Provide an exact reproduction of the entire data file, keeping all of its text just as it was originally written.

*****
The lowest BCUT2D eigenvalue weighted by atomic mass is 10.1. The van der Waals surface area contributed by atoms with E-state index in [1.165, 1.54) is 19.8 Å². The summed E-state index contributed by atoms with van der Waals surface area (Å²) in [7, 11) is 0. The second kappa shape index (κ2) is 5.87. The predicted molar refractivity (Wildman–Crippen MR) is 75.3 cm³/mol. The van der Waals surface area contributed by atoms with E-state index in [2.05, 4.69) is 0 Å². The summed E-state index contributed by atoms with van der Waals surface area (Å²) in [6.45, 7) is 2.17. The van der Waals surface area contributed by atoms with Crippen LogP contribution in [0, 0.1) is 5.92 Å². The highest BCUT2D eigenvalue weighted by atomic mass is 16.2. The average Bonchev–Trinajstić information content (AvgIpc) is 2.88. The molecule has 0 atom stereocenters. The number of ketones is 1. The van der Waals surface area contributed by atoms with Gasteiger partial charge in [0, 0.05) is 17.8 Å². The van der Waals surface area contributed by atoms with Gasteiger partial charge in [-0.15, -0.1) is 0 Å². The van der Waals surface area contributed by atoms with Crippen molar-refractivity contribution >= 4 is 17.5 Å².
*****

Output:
The lowest BCUT2D eigenvalue weighted by atomic mass is 10.1. The van der Waals surface area contributed by atoms with E-state index in [1.165, 1.54) is 19.8 Å². The summed E-state index contributed by atoms with van der Waals surface area (Å²) in [7, 11) is 0. The second kappa shape index (κ2) is 5.87. The predicted molar refractivity (Wildman–Crippen MR) is 75.3 cm³/mol. The van der Waals surface area contributed by atoms with E-state index in [2.05, 4.69) is 0 Å². The summed E-state index contributed by atoms with van der Waals surface area (Å²) in [6.45, 7) is 2.17. The van der Waals surface area contributed by atoms with Crippen LogP contribution in [0, 0.1) is 5.92 Å². The highest BCUT2D eigenvalue weighted by atomic mass is 16.2. The average Bonchev–Trinajstić information content (AvgIpc) is 2.88. The molecule has 0 atom stereocenters. The number of ketones is 1. The van der Waals surface area contributed by atoms with Gasteiger partial charge in [0, 0.05) is 17.8 Å². The van der Waals surface area contributed by atoms with Gasteiger partial charge in [-0.15, -0.1) is 0 Å². The van der Waals surface area contributed by atoms with Crippen molar-refractivity contribution >= 4 is 17.5 Å².